Sinkford speaks on leadership, trailblazing

March 15th, 2024

Dr. Jeanne Sinkford

Dr. Jeanne Sinkford has been a trailblazer most of her life. Invited by Dean Lily T. García and the Student National Dental Association, Sinkford shared stories and advice in a webinar Feb. 27 for students, staff and faculty.

Born in 1933 in Washington, D.C., Sinkford graduated top of her class at Howard University College of Dentistry with a D.D.S. degree in dental surgery. She taught prosthodontics at Howard until she graduated with her M.S. degree from Northwestern University School of Dentistry in 1962 and her Ph.D. in physiology in 1963, becoming the first female prosthodontist with a Ph.D. She returned to Howard in 1964 to chair the prosthodontics department, again becoming the first woman to ever hold such a position. In 1975, she was appointed dean of Howard University College of Dentistry, becoming the first female dean of any dental school in the nation. Her life and career are marked by significant accomplishments, setting new standards and expanding the fields of dentistry and the roles of women in dentistry.

“I didn’t do this alone; I want you to know that,” she said. “You want to be a member of the club, but you have to develop the club.”

After sharing some of her life story, Sinkford took questions from the audience, one of which was about the challenges she faced getting more women into dentistry.

“We had women at historically Black colleges who were interested in science, so we had to go into these schools to show them what a career in dentistry would mean,” she said. “Typically what they would know was teaching, engineering and medicine, but they had very little orientation toward dentistry or knew how broad those opportunities were.”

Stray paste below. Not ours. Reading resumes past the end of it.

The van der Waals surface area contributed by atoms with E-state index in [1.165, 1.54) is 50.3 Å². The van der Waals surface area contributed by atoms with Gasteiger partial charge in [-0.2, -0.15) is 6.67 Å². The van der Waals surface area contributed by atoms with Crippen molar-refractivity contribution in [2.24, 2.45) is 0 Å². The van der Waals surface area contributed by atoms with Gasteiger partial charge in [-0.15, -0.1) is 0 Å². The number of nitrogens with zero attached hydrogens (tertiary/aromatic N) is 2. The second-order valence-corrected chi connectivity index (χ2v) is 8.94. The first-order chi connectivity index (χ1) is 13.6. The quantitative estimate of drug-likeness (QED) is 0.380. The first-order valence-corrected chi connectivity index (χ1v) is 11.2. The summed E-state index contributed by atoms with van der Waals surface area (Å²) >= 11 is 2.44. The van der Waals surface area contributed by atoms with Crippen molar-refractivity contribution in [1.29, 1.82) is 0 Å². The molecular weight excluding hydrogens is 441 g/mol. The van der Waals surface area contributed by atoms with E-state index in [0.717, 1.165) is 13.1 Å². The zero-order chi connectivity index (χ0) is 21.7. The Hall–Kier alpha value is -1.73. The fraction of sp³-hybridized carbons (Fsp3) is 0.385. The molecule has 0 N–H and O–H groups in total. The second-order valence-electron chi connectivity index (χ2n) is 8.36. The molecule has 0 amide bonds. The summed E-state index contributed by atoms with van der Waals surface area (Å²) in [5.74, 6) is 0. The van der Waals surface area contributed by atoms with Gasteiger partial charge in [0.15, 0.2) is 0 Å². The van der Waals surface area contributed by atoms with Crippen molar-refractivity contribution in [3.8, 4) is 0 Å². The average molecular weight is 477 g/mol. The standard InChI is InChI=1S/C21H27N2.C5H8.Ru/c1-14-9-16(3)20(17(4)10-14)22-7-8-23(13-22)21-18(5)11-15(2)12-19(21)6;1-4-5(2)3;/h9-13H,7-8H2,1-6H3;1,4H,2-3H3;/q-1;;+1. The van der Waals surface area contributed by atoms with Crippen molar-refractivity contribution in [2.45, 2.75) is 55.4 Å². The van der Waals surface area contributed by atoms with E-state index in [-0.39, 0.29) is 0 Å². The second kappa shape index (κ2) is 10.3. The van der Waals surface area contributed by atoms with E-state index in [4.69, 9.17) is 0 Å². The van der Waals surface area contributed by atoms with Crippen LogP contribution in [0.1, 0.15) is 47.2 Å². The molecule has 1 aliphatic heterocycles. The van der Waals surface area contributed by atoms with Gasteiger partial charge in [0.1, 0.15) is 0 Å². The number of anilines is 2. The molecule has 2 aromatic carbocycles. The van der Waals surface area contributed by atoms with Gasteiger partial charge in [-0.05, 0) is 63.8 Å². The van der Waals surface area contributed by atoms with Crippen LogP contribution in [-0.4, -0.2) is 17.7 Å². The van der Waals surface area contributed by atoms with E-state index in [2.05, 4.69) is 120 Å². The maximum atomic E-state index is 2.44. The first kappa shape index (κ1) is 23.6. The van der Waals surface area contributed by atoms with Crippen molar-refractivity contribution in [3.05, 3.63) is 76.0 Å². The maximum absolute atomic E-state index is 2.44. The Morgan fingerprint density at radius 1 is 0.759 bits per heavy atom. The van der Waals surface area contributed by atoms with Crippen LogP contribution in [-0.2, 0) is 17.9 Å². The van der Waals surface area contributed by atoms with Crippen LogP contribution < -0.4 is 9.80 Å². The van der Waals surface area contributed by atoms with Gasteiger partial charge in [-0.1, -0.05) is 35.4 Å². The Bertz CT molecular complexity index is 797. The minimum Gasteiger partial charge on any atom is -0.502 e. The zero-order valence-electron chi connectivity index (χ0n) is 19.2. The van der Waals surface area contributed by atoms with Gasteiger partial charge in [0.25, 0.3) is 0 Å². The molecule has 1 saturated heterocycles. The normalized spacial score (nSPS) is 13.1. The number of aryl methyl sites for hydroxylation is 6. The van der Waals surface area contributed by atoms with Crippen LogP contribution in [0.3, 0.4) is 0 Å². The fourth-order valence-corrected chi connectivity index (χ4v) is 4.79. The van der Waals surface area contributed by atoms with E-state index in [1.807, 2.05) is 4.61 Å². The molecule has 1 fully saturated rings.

It was a challenge being the only woman in the room, she added. It took effort to get the men around her to see her as a dentist and a qualified colleague. The main goal, she said, was getting people to see things from a “human” perspective rather than just a gendered one.

“I had to reposition a lot of things we would talk about, to not have a gendered element to them, but a human element,” Sinkford said. “Taking out the feminism in leadership was something that I had to do, but nowadays I find that it’s got to be back in there. Depending on where you are, you have to sense the opportunities that are available, but also make sure you’re always reaching down and reaching out [to others] so the spectrum is broader than most people see.”

Sinkford also admitted she didn’t originally want to be dean of a dental school. She would have preferred to continue teaching and working as a dentist – the work she loved. She saw herself as a scholar rather than an administrator, but she recognized the opportunities the new position would afford. As dean, she oversaw the growth of the entire college and its programs, and under her leadership, the college launched one of the first orthodontic programs in the nation to accept Black residents.

“We had to have programs that were competitive with all the other programs in the United States,” she said, “while also having a special advantage: those graduates of those programs would be prepared to go back to minority communities, where they had to be among the first to treat those communities. This would also help expand our programs in the future.”

Sinkford was also asked about avoiding burnout and maintaining a work-life balance. She advised her audience to find a community of peers and support one another. Classmates and coworkers will understand the situations you’re going through, she said, and can offer a shoulder to lean on. She also said dentists and dental students, women especially, have many responsibilities to juggle and sometimes forget to prioritize themselves. She emphasized the importance of self-care, so they’re better able to handle the stress and responsibilities of their wide-ranging commitments.

“That’s a question that comes to me from young women all the time,” she said. “We take on too many things, and we don’t learn to say ‘no’ early enough in our lives. Do the things that you need to do for yourself, for your own growth and really for your own sanity. You can work 24 hours a day, but after you get to 20 hours, you’re going to be nonproductive. There is a human limitation to quality and output. Give yourself time.”

— Caleb Vierkant